Frequently Asked Questions



Ethics and Policing

What is ethics?

Ethics refers to standards governing the conduct of a person or members of a profession. There are three aspects to ethics:


Why is ethics important?

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What is policing ethics?

To earn and safeguard public trust, peace officers and administrators must not only comply with laws and regulations, but adhere to higher standards than normally expected or required. “Wrongdoing” is often an ethical rather than a legal concept, so avoiding official or personal ethical misconduct that may discredit an individual or an agency is not only the right thing to do, it’s a vital and effective risk-management strategy.


Why is policing ethics important?

Peace officers and administrators make decisions that can have great consequences. When a member of the force is perceived to be dishonest, disrespectful, irresponsible, unfair, or uncaring, he or she can damage an agency’s image, tarnish the badge, and feed public cynicism, which can erode a community’s willingness to cooperate with and support the police.

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Whose responsibility is policing ethics?

Everyone’s, but it starts at the top. Police administrators should walk the talk by modeling, communicating, and enforcing their expectations and commitment to ethical decision-making. Public trust is best achieved when the police are open and honest about their policies and practices and are willing to discuss, defend, or change those policies.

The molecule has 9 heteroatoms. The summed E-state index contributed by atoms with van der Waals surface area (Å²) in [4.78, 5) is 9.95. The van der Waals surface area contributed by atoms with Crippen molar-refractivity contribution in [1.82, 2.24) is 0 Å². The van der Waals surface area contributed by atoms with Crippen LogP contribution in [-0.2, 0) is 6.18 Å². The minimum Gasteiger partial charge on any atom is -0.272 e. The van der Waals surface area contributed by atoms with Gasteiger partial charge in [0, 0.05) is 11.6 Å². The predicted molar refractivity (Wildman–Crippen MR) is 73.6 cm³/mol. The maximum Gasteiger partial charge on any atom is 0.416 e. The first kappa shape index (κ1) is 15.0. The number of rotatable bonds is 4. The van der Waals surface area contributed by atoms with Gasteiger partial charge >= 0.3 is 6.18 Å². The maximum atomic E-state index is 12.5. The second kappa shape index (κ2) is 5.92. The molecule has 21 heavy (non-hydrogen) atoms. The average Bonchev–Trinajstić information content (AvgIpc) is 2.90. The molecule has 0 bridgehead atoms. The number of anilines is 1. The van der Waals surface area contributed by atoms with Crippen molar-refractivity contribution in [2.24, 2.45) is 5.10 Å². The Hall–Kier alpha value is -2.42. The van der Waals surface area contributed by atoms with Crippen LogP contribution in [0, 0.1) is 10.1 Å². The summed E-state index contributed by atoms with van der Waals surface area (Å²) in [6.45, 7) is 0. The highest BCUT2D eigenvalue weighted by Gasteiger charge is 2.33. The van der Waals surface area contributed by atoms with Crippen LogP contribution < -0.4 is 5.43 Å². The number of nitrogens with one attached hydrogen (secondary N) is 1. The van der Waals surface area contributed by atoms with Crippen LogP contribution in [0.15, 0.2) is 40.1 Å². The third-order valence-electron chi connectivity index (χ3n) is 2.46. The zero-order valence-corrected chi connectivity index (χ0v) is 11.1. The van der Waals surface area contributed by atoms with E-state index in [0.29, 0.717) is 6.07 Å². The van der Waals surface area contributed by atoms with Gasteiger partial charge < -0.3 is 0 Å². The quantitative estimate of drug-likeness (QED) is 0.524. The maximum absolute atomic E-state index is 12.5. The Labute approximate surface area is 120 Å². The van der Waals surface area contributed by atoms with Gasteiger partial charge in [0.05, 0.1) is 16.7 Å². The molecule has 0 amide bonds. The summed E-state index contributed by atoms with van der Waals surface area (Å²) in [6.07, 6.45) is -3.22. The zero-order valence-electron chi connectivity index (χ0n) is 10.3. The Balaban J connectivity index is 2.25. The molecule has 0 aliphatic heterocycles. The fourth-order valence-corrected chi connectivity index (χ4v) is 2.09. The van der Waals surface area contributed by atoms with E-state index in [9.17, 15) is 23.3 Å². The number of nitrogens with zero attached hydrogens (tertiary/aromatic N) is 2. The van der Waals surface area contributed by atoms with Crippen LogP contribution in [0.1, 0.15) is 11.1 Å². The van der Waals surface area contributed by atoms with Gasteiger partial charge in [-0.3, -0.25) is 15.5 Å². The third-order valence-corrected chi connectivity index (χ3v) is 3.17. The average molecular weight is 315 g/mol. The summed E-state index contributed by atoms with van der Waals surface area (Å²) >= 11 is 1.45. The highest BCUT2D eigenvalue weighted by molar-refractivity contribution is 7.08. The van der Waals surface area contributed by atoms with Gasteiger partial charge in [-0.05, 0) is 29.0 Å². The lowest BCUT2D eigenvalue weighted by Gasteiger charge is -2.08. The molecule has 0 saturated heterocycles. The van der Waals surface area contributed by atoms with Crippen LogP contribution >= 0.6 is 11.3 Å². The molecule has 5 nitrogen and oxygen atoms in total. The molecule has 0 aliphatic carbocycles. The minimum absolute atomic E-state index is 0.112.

Do ethics codes work?

Ethics codes don’t make people ethical, make bad people good, or make people with poor judgment wise. But they can help define what’s right, instill an ethical culture, and establish standards of conduct in areas not governed by law. Peace officers are required to go even further – to adhere to professional and departmental codes of conduct so as to avoid impropriety or even the appearance of impropriety.


What values should be implemented?

As public servants, peace officers must use their authority in a manner that produces and preserves the well-being and trust of the community. They must also possess knowledge and skills of an exemplary peace officer. Such an individual is not merely competent; he or she is an extraordinary model who epitomizes character, proficiency, professionalism, and leadership.

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What makes an ethics code effective?


What sustains an ethics code?

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What are the 13 myths of police ethics?

  1. It’s ethical if it’s legal and permissible. Loopholes, lax enforcement, and/or personal moral judgment do not outweigh what’s right or lawful.
  2. It’s ethical if it’s part of the job. Separating off-duty ethics from on-duty ethics can cause decent individuals to justify actions while on duty that they would never do at home. Everyone’s first job is to be a good person.
  3. It’s ethical if it’s for a good cause. People can be vulnerable to rationalizations when advancing a noble aim. This can lead to deception, concealment, conflicts of interest, favoritism, or other departmental violations.
  4. It’s ethical if no one’s hurt. Ethical values are not factors to be considered in decision-making; they are ground rules.
  5. It’s ethical if everyone does it. Treating questionable behaviors as ethical norms under the guise of “safety in numbers” is a false rationale.
  6. It’s ethical if I don’t gain personally. Improper conduct done for others or for institutional purposes is wrong. Personal gain is not the only test of impropriety.